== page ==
Leading up to the 1968 presidential election, Newman put his initial support behind Minnesota Representative Eugene McCarthy, who had an ardent stance against further American involvement in the Vietnam War. McCarthey wound up winning the New Hampshire primary so handily that it led to Lyndon Johnson bowing out of the race and dropping his reelection bid (via Britannica).

However, there was a curveball ahead, as at the controversial 1968 Democratic Convention, the party nominated Vice President Hubert Humphrey, despite his absence from primary ballots. Nonetheless, Newman supported Humphrey in the election, which Richard Nixon won handily, thanks in large part to the schism in the Democratic Party over civil rights and desegregation (via 270 To Win). This clash caused Alabama governor George Wallace to campaign as a third-party candidate who ended up doing well among southern Democrats, which pulled votes from Humphrey.

Paul Newman, Richard Nixon, and a Jaguar

While it's most likely that Paul Newman wound up on Richard Nixon's Opponents List by being a popular and vocal supporter of Democratic politicians and polices, a story from a biography of Paul Newman — called, appropriately enough, "Paul Newman: A Biography," by Marian Edelman Borden — may point to an additional, more personal reason for his inclusion on the famous list.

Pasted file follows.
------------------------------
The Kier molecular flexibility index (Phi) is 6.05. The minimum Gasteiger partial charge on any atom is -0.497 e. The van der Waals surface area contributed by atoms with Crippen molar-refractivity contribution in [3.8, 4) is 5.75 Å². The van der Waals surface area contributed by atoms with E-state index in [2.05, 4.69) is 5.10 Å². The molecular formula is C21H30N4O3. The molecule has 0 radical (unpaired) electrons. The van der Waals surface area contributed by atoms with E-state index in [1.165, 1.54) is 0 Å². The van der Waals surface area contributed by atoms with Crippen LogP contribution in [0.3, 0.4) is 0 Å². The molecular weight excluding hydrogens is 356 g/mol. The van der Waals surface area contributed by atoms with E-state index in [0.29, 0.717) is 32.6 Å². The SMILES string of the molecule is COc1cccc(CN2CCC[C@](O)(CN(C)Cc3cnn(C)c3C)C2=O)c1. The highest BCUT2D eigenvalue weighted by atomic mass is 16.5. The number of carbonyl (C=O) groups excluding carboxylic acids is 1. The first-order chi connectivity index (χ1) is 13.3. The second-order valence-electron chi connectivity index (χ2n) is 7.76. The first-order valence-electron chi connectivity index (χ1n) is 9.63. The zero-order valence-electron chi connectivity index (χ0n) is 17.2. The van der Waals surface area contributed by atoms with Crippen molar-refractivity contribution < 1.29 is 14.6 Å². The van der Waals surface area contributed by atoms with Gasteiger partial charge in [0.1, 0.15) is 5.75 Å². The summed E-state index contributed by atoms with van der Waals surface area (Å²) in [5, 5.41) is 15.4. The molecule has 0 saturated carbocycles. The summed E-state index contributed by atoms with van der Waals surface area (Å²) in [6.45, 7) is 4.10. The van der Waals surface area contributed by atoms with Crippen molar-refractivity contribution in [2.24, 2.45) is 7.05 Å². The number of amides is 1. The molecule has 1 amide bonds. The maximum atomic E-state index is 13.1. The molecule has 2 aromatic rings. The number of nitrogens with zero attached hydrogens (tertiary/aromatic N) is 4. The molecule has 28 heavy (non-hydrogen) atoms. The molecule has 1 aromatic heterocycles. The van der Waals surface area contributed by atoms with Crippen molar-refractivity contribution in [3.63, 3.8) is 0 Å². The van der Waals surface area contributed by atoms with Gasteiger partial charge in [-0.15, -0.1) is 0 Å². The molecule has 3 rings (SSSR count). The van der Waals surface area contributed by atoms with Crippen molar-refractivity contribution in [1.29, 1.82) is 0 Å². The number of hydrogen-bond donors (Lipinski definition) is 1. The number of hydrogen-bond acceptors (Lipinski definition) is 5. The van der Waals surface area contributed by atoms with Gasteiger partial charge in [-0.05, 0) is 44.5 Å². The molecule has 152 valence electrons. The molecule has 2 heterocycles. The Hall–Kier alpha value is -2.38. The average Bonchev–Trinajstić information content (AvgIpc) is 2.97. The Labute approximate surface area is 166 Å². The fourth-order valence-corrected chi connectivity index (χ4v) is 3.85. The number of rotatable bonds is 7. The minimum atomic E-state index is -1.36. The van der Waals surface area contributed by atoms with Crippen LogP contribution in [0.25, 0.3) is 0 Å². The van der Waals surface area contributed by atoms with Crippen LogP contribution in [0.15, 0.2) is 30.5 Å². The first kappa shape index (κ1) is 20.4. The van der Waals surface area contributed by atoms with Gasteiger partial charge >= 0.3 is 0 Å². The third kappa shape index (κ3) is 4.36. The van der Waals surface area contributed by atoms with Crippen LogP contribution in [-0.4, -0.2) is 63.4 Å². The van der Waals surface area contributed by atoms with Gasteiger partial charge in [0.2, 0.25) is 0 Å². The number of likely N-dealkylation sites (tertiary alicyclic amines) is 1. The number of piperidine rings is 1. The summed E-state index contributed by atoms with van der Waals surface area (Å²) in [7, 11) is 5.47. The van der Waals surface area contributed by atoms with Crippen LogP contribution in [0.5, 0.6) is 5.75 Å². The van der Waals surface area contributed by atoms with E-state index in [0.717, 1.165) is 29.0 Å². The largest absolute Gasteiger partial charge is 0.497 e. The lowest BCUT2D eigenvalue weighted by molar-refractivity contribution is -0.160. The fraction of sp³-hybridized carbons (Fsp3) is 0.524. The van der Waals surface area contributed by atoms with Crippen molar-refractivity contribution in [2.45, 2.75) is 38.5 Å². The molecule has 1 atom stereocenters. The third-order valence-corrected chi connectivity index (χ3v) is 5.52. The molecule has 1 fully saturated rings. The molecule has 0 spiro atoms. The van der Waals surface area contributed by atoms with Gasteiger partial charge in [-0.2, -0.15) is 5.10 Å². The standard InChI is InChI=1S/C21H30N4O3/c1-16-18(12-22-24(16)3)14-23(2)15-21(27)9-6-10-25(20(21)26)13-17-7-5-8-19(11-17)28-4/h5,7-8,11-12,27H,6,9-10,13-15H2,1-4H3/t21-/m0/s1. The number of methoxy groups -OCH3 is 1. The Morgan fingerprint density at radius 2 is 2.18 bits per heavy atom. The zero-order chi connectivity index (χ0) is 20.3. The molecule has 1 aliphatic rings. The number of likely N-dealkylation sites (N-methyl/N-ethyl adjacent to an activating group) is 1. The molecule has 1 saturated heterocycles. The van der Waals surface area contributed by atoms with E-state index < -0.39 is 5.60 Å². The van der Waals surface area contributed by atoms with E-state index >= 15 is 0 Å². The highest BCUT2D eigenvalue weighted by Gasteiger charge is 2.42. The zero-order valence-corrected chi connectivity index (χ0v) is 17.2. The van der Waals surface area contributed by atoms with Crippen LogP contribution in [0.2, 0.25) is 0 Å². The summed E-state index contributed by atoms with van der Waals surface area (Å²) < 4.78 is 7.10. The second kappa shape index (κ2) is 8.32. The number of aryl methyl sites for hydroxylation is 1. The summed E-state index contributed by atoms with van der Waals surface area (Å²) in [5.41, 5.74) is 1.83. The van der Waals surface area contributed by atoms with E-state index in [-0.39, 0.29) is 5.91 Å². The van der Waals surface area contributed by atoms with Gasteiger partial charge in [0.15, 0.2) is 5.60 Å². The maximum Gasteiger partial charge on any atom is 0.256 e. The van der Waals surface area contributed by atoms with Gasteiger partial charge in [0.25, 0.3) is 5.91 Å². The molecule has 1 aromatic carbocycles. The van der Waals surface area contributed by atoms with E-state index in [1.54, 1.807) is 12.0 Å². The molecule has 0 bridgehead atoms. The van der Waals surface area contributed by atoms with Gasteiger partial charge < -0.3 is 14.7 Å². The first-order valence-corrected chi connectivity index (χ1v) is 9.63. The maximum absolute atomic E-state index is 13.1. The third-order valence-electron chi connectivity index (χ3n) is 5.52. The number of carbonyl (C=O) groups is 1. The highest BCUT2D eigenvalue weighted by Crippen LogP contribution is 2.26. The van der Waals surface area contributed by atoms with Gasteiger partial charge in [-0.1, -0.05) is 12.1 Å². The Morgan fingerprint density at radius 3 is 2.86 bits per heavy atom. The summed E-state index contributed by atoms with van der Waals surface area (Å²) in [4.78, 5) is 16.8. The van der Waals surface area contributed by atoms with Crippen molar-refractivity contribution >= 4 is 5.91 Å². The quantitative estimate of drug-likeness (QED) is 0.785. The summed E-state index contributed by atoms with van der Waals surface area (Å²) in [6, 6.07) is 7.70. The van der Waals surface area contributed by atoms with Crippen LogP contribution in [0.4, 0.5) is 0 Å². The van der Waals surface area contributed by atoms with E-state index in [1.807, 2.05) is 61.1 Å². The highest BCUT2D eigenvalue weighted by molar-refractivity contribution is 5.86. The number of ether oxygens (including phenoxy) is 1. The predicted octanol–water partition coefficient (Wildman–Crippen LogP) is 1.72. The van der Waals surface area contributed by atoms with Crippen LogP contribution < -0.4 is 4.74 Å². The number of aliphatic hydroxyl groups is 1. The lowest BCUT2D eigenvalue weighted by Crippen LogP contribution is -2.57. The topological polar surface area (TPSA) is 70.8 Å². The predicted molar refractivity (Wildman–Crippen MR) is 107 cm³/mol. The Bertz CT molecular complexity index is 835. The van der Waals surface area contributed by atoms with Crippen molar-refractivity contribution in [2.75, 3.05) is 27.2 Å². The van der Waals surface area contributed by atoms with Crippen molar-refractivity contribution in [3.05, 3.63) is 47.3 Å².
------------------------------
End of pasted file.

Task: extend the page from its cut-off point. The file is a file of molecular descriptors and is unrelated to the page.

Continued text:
Given his love of racing, Paul Newman was a big car guy, and according to The Vintage News, he was friends with a car dealer who distributed Jaguars, the famous British sportscar brand. Because it was a good way of marketing the cars, Newman was loaned any Jaguar he wanted and drove the car from Friday to Sunday. Newman eventually learned that the person who drove the same car on Tuesdays and Wednesdays just happened to be Richard Nixon. This prompted Newman to leave a note with a reference to Nixon's notorious nickname, "Tricky Dick," which read, "Dear Mr. Nixon, You should have no trouble driving this car. It has a tricky clutch. Paul Newman."

That seems funny and pretty harmless to most people, but Richard Nixon might not have seen it that way.

Nixon's Opponents List

According to Business Insider, Richard Nixon's infamous list was originally drafted by his special assistant George T. Bell and was written as a memo to White House Counsel John Dean, who then revealed it at trial. The outlet noted that Bell had written in the first part of the memo that the list was intended to detail "how we can use the available federal machinery to screw our political enemies."

The list featured 20 names ordered by priority, with descriptions of each opponent listed below their name. Paul Newman made the list in the 19th spot out of 20. The list dated August 16, 1971, just over a year before the 1972 presidential election in which Nixon made an ultimately successful reelection bid. In his description, it appears that the Nixon camp expected Newman to carry a large amount of power when it came to swaying public opinion.

His description on the list reads as follows: "Paul Newman, California: Radic-lib causes. Heavy McCarthy involvement '68. Used effectively in nationwide T.V. commercials. '72 involvement certain." But Newman wasn't dismayed by his inclusion on the list. In fact, after his death in 2008, his daughter, Nell Newman, told Today he loved it. "He was tickled pink and framed it," she said.